Thanks to its effective containment of COVID-19, Beijing is set to become the largest economy in the world by 2028. However, doubts remain about the health and economic data provided by the Chinese. Taiwan’s democracy is the real success story in the fight against the coronavirus, more than China’s or Singapore’s technocracy. The demand for participatory politics is growing in the Asia-Pacific region.
Rome (AsiaNews) – China’s economy is expected to grow 8.2 per cent next year and 5.4 per cent in 2022, this according to a Nikkei survey. This seems to mark the triumph of China’s high-tech mandarins, thanks to artificial intelligence, Big Data and quantum computing, who ostensibly succeeded where Soviet planners failed.
The democratic West can only dream of such results for its post-pandemic future. China is now expected to overtake the US as the world’s largest economy by 2028, five years ahead of previous forecasts.
China’s success against COVID-19 has sped up the process, the Centre for Economics and Business Research says in its latest report.
This apparently represents the triumph of Communist China’s technocracy, which has proven itself superior to governments based on participatory politics, parliaments and free speech among the citizens of Western countries, first and foremost the United States.
China’s model of efficiency is no longer a subject of study but also of emulation. Something of this can already be seen in the “free world” where political authorities follow the indications of unelected health authorities, often leading to decisions that rest on dubious constitutional grounds.
Critics of the “Chinese way” warn that it could lead to technocratic despotism. However, before this we have to see if China’s story is actually one of success.
Beijing claims to have effectively overcome the health emergency and started a quick economic recovery. However, some 20 more coronavirus cases reported last week have forced Chinese authorities to reimpose a lockdown.
In Beijing, government officials have been ordered not to leave the city until after Lunar New Year in February. People elsewhere have been told not to leave their province, except for “essential” travel.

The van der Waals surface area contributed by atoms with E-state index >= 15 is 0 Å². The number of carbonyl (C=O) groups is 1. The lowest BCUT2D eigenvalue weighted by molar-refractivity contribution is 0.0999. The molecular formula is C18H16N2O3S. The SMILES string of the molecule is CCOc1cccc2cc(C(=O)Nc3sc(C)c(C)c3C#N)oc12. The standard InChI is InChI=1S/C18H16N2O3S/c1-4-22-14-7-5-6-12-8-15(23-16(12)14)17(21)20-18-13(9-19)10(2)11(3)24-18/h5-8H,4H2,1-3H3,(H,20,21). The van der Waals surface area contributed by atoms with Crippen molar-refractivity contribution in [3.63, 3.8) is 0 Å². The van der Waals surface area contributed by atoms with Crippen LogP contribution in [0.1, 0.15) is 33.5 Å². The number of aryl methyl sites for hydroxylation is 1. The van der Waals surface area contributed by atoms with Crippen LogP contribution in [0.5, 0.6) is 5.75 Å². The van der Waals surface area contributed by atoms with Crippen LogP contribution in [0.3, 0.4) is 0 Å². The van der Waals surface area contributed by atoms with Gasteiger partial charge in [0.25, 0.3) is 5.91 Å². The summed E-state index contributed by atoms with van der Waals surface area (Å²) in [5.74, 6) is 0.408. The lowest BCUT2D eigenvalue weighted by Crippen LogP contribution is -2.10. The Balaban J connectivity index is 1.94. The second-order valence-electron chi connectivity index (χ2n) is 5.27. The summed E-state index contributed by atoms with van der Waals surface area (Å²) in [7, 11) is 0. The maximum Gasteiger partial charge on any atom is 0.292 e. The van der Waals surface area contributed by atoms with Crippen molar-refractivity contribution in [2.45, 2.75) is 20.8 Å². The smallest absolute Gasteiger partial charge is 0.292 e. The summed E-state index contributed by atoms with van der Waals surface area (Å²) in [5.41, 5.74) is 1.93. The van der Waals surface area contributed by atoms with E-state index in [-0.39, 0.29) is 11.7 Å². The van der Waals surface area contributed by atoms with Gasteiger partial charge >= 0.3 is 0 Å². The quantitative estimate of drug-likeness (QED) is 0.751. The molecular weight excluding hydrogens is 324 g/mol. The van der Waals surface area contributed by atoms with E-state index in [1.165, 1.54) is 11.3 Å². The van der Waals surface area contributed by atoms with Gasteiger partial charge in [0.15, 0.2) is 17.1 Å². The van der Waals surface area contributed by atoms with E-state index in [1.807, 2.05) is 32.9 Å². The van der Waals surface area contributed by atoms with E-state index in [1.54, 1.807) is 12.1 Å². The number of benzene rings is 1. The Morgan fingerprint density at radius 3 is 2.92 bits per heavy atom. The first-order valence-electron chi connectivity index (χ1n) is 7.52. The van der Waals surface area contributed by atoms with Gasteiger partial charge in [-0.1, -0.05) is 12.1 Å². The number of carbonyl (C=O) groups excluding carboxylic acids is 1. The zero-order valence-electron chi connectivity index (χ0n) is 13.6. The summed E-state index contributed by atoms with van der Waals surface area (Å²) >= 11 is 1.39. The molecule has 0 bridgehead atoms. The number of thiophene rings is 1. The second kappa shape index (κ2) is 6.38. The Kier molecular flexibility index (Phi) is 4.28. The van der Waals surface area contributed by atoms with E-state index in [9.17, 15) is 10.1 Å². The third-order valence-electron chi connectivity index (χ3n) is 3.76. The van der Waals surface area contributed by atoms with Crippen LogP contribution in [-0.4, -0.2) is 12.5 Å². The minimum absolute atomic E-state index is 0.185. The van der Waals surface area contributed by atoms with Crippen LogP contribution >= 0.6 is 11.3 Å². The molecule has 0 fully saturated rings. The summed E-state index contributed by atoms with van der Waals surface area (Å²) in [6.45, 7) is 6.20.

What is more, the reliability of China’s official data has been questioned, starting with Chinese leaders. On 21 November, during a video conference with the heads of five provinces (Guangdong, Heilongjiang, Hunan, Shandong and Yunnan), Prime Minister Li Keqiang ordered local leaders to “tell the truth” about the economic status of the areas they administer.
In reality, the battle against the coronavirus has seen few technocratic successes; in fact, there has only been one: China. Singapore, where the democratic ideal of participation is subordinated to result-driven pragmatic achievements, the GDP is expected to drop this year by 6 to 6.5 per cent, not much better than the 7.4 per cent decline forecast for the European Union, whose member states are often criticised for the way they have managed the pandemic crisis.
In the global fight against the coronavirus, one democracy has done a better job than China. With nearly 24 million inhabitants, a density of 650 per sq km (tenth in the world), Taiwan has not only effectively contained the pandemic, but is set to achieve better economic results than the mainland this year. According to official data and expert forecasts, China’s GDP will close 2020 with +2.1 per cent; Taiwan’s will range between +2.3 and +2.5 per cent.
According to Taiwan’s Ministry of Trade and Industry, many Taiwanese companies have repatriated their business from mainland China, investing about NT$ 1.1 trillion (US$ 39 billion) in the island, creating more than 100,000 jobs.
The facts suggest that winds of history are not necessarily blowing in favour of China’s “gray pragmatism”.
As much as Xi Jinping might view the Asia-Pacific region as a large community sharing the goals of “development” and “prosperity” based on pragmatic relations between states; in this large section of the world, the demand for public participation is constantly rising, as evinced by the pro-democracy movement in Hong Kong and youth-driven pro-democracy protests in Thailand and South America.